Hello and good day!
As I've mentioned many times, my goal in sending you an email every day is to give you something extra, free of charge.
There are a lot of chocolate companies out there in the world to choose from. We know we make really good chocolate and sell it for a fair price.We do more for our cacao farm partners than most other companies, and that is something for our customers to feel good about as well.
However, I can't shake the feeling that I ought to give as much as I can to add value, as a show of our appreciation for your decision to do business with us. I'm always scratching my head, trying to figure out what more I can give.
If you read these emails regularly, that would suggest to me that you are a reader. And if that is the case, we are kindred spirits, because reading is my principal hobby.
My wife and I threw away our TV 15 years ago and since then reading books has been my primary source of entertainment and information. I usually don't like to offer an opinion on a topic unless I feel very well qualified to do so.
When it comes to books, I feel I've earned my stripes. Ever since I was a little boy, I've loved to read. I believe that I learned the preference from my father.
I can still remember him in our first home, sitting in an old recliner in front of a window with black metal security bars on the outside. We lived in a tough neighborhood that was prolific in break ins. Our house was broken into more than ten times before we put bars on our windows.
There was a bookshelf next to the window and another next to the hallway door that took you back into our sleeping rooms. My dad can be very outgoing. He is an amazing promoter, networker, and builder of teams.
But he also has a prominent quiet and thoughtful streak. He'd sit in that old recliner reading and reading. I'd watch him, my hero, sitting there, absorbing, and I wanted to know how it would feel to be engrossed in words like my old man frequently was.
Unfortunately, during the time and place when and where I came of age, in that neighborhood, reading wasn't a cool thing to do. So, I kept it under wraps.
I was a ragamuffin of a kid, but I knew a lot of facts and had a lot of stories to tell. People liked that about me, even though they wouldn't have respected how I came upon those skills. They would have found it nerdy and probably would have ridiculed me.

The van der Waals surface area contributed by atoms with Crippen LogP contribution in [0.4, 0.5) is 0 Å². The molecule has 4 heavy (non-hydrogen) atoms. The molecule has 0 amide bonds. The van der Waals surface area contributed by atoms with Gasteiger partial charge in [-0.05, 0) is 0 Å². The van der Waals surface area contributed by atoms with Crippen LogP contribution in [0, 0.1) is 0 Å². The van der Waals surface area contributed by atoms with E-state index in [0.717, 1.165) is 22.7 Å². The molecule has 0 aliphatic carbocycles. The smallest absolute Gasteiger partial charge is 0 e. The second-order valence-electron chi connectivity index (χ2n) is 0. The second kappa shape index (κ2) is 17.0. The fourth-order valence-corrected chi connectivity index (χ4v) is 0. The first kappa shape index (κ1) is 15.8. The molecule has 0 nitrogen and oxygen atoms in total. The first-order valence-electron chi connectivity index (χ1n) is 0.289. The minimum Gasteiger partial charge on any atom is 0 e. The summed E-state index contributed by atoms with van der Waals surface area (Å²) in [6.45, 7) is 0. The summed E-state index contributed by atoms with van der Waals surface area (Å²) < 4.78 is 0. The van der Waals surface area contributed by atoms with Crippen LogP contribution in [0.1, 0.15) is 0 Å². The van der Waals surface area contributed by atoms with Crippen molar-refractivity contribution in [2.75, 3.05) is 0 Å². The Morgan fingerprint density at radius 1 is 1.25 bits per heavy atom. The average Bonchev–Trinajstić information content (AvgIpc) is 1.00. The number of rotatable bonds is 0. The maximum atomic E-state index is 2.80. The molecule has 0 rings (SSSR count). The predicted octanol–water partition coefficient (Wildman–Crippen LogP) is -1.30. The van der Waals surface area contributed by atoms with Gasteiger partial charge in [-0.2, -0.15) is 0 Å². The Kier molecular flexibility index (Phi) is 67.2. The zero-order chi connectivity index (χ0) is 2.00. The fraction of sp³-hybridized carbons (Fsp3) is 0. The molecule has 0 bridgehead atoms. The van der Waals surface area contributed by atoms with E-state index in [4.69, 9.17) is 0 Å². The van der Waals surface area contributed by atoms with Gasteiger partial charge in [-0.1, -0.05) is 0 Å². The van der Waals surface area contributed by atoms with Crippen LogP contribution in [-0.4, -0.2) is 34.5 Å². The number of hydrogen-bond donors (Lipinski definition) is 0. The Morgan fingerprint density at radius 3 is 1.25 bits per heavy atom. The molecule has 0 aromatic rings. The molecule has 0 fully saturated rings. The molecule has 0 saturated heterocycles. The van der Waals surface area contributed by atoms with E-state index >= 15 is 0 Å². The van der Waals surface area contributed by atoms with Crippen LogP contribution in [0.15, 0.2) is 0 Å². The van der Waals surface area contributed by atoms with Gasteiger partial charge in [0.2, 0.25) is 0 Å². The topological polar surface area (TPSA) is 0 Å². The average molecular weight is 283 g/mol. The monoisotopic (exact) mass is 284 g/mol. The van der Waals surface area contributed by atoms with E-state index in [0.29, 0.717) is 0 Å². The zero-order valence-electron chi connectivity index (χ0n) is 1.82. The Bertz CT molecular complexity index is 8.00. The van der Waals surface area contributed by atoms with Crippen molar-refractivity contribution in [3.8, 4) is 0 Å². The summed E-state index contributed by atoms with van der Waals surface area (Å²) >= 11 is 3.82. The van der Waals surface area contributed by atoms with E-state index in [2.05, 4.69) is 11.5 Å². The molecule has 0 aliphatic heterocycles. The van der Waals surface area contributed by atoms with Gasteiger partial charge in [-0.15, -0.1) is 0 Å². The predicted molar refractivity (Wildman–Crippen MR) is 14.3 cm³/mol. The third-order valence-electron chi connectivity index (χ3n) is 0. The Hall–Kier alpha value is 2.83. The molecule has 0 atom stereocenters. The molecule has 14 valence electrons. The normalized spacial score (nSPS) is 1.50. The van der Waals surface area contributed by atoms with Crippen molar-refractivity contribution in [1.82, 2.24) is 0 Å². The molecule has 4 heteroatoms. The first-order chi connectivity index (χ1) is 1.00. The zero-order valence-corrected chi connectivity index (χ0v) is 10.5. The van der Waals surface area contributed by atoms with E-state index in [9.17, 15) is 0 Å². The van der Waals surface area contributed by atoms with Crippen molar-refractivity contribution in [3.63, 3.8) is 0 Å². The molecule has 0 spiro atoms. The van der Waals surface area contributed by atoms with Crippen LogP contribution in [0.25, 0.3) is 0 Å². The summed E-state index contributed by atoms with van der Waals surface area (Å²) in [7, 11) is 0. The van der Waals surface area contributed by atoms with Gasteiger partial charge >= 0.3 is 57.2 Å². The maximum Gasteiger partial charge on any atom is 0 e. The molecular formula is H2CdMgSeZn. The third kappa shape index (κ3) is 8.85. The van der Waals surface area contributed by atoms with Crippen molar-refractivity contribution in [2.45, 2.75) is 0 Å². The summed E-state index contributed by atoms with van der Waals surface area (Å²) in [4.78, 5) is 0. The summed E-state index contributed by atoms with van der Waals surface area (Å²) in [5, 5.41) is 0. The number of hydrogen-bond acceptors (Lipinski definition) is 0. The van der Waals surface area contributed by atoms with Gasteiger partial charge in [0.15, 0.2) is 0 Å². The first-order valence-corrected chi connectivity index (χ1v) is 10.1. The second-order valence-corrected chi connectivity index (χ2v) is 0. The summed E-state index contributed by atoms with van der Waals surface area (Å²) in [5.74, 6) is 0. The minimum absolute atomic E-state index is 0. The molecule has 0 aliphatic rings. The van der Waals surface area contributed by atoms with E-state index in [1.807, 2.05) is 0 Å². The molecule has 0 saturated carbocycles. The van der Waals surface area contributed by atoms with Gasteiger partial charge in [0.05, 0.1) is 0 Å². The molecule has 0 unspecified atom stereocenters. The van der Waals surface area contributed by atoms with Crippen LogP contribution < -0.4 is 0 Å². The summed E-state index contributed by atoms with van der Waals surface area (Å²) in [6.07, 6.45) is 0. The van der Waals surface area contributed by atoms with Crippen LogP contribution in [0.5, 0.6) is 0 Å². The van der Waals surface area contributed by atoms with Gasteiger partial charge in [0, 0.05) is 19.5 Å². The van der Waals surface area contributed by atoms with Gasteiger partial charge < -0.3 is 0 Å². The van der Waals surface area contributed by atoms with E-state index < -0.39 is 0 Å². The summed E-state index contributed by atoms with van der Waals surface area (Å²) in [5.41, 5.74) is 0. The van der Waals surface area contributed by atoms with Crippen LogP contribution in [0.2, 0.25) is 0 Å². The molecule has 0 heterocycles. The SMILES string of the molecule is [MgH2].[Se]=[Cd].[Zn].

Anyhow, my credentials for making book recommendations run long and deep. And I feel I'd be doing a disservice to somebody I care about, you, if I didn't let you know about a couple of great books I've read recently. I ought to let you know that my standards have become fairly exacting over the years.
I only truly like about one book out of fifteen. There is a lot of rigamarole in that, a lot of searching for needles in a haystack. I've come to realize that books are a lot like a plate of food.
You can load up a dish with MSG and a person will keep eating and eating. The sensors in their brain that are supposed to tell them when they are full can be blocked and muddled with.
The same can happen with a book.
Some writers are so skilled and almost magical in their writing that you literally cannot stop reading. I find it fascinating when that happens. The book stays on my mind. I have to pick it up and see what comes next.
However, when I get to the end of a book like that, I almost always feel the same as after eating a huge plate of orange chicken and chow mien in the mall. I wonder how something that seemed so good at the time could leave me feeling so unsatisfied when I finish.
It is because certain art makes you a better person for having consumed it. While other art only serves to pass the time. Certain food is so thoughtfully done that it would be a crime to scarf it down. You must savor it and enjoy it deeply and when the plate is finished, you long for another taste.
With other food, you are just trying to finish the plate and you feel a certain relief when the thing is finally over with.
Certain music swells your heart and makes you cry because the lyrics and harmonies approach divinity. Other music is merely for bumping and grinding under strobe lights in a nightclub.
Each has its place, but one is undeniably more beautiful, even though both can be done competently.
All that being said, here are two books that I can't recommend strongly enough.
The first is The Beekeeper of Aleppo by Christy Lefteri. This book is about the Syrian civil war.
The second is Gilead by Marylynne Robinson. This one is about a minister in Iowa telling his son their family history. The narrator had a son late in life and died before the kid was grown up.
Gilead won the Pulitzer Prize, and I feel compelled to quote a particularly lovely passage. The old man is telling his son why he decided to write the story.
"I'm writing this in part to tell you that if you ever wonder what you've done in your life, and everyone does wonder sooner or later, you have been God's grace to me, a miracle, something more than a miracle. You may not remember me very well at all, and it may seem to you to be no great thing to have been the good child of an old man in a shabby little town you will no doubt leave behind. If only I had the words to tell you."
I can't stop savoring this passage. I just want to read it over and over again.
Every single one of us is God's grace to at least one person. No matter what you've done in your life, whether it is something big or small, you are the biggest deal in the world to somebody.
That is true of almost all of us.
There is a parent or a kid or a friend or a spouse who wants nothing more than for you to know how much they care about you.
What a wonderful thing to keep in mind.
Thank you so much for your time today.
I hope that you have a truly blessed day!
Follow us on Instagram - @fortunatonochocolate